"With the floor plans," Sokka said, plans starting to take shape already, "we can get in. But unless you have a complete schedule of the guards' rotation, there's no guarantee we can avoid them. Which means that we'll have to count on it coming down to a fight, and with only five of us, the odds are not in our favor. Do you have any more men? Benders, preferably."
Harn shook his head. "No benders, unfortunately. But Doran can scrounge up as many as twenty strapping young lads in need of a good dust-up. And I can supply you with enough blasting powder to make a few sizable holes. All I ask is that you try to get everyone out alive – my people are not expendable."
Sokka was impressed. Blasting powder was strictly regulated by the Fire Nation, and its chemical formula was a highly classified state secret. "I won't ask you how you got your hands on that," Sokka said, grinning. "But I'll take all you've got. I can think of a few ways to put it to good use. And as for your men, I can't promise that there won't be casualties. We'll be outnumbered and facing some powerful firebenders, which is never an easy fight. But I've never viewed my soldiers as expendable, and I won't start now. Do we have a deal?"
"Deal." Harn spat on his palm and extended his hand. Sokka did the same. Then he rolled up his sleeves and turned to the maps. "I'll need small objects to mark our positions, a quill to write with, and every bit of information you've got on the mercenaries guarding Lao Tsu's mansion," he snapped.
It was time to get to work.
Sokka's target, the merchant Lao Tsu, certainly spared no expense in his pursuit of luxury. His mansion, though located in Second District, looked like a palace in its own right. A stone walkway cut through a lush green lawn, and split to move around a stone fountain. There were lanterns on tall posts lining the road, giving the place an otherworldly glow. Marble steps led up to the front entrance, which was guarded by four men wearing the red-and-black armor of Fire Nation regulars. Their torches made them easy to locate in the darkness, and it also ruined their night vision – Sokka made a note to keep on the watch for more cleverly concealed guards. It would be stupid to get killed because he assumed that all the guards would announce their presence by carrying torches.
Livia shifted next to him, changing her balance ever so slightly. The two of them were perched low on the rooftop of one of the houses nearest Lao Tsu's mansion, and even now, they were over one hundred yards away from the gate marking the entrance to the merchant's property. Sokka handed his spyglass to Livia, who took her turn sizing up the estate.
"What do you think?" Sokka whispered. "What's our best point of entry?"
Livia pointed to the right of front lawn. "Over there – see that walled-off section? That's the garden. It's located near the room we think Rivana is being held."
"Probably less guards to worry about, too," Sokka agreed.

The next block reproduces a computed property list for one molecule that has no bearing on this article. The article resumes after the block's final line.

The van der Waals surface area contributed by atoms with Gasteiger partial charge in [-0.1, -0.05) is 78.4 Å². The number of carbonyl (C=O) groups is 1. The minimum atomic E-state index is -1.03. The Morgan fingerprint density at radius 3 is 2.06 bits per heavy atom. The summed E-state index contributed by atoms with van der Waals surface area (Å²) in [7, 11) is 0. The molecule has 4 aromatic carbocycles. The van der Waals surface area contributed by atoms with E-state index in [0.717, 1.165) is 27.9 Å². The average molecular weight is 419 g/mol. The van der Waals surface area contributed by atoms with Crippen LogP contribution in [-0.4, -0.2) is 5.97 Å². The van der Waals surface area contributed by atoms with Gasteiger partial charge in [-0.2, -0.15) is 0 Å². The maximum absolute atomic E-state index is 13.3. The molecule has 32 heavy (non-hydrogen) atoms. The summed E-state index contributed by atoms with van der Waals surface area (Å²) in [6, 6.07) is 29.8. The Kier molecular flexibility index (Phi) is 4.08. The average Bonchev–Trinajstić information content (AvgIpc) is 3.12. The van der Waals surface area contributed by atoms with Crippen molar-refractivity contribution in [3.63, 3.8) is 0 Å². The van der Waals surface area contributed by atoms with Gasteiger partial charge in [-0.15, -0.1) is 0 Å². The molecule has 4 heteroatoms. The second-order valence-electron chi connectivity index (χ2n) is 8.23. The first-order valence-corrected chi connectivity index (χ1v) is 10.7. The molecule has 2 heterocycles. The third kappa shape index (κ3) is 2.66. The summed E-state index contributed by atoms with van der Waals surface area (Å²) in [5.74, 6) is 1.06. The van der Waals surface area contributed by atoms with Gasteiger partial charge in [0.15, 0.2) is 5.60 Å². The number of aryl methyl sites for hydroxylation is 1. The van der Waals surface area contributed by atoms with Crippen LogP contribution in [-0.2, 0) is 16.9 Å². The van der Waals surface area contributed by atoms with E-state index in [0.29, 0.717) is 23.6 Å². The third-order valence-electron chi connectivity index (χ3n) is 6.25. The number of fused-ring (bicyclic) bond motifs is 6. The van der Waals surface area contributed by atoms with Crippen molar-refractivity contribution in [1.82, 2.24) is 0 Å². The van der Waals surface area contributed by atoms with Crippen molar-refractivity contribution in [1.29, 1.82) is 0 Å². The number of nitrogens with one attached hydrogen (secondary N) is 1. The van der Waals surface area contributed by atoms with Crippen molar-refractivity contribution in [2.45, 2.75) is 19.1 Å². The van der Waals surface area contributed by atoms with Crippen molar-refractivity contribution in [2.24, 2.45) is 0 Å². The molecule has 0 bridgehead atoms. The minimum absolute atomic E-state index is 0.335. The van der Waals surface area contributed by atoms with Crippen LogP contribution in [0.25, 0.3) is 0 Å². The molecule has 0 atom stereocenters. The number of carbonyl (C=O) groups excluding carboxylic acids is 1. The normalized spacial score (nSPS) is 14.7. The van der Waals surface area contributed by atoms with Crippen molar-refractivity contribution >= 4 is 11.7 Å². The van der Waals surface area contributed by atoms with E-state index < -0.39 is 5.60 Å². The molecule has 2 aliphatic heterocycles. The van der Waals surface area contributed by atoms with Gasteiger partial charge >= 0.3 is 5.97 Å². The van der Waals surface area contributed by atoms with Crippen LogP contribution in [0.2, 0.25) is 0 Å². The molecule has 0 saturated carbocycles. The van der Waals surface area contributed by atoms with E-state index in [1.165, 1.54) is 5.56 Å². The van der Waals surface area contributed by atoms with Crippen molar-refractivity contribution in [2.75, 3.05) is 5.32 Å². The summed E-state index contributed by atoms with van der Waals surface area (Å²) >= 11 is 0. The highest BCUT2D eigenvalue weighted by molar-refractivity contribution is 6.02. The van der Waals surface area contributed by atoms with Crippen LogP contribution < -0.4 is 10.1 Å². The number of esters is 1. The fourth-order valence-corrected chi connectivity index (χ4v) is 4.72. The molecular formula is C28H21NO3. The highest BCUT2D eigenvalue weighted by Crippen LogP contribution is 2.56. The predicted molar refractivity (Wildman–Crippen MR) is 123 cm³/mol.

The assassin grinned at him. "What, is widdle Sokka worried about the nasty guards? Just stay behind me, I won't let you get hurt."
Sokka decided not to dignify that with an answer. He moved like a ghost to the edge of the roof, let himself down carefully, and dropped to the cobbled street without making a sound. From the dark alley behind him emerged the rest of his team. Vetch the thief wore a suit of dark patches that made him blend seamlessly into the night. Doran and Fulco were decked out in full Fire Nation armor, and Sokka winced every time their booted feet came into contact with the street. Still, the disguises were worth the noise.
A small rush of air was the only warning, then Livia landed next to Sokka, graceful as a cat and just as self-satisfied.
"We're going over the garden wall," Sokka said, pitching his voice low. "Follow me." Getting to the wall was easy – although the front lawn was lit, the sections to the sides were not. Lao Tsu apparently believed that the thick walls he'd constructed, fifteen feet tall, would be enough to discourage thieves. Sokka blessed the man for his shortsightedness.
The four criminals – five, Sokka reminded himself, because he was certainly a criminal as well – skirted the main road until they were directly across from the wall. As they approached, Vetch began uncoiling a rope with a grappling hook attached to the end. Fulco made a sarcastic noise in the back of his throat.
"What?" the thief demanded, turning to the younger man. "You got a better idea?"
Fulco stepped forward, his eyes tightening with concentration, and stamped the ground with one foot. A platform large enough for all five of them slid out of the wall, quickly and silently as the wind. Sokka had to admit, it was an impressive display of control. Vetch looked from the platform to the rope in his hands, and back again.
"I reckon that'll work…" he muttered sheepishly. Doran clapped Vetch on the back, causing the little man to stagger.
"Don't sweat it, Vetch," the blacksmith-turned-enforcer whispered. "You're just not used to working with an earthbender, is all. I didn't know he could do that, either."
"No more talking," Sokka said, as they arranged themselves on the platform. He kept one hand on Doran's shoulder, because the bulky stone pots the man had strapped to his back were heavy, and Sokka didn't want him to slip. The amount of blasting powder the man was carrying was enough to blow a chunk the size of a small house out of the wall – Sokka had no intention of getting caught in the blast radius.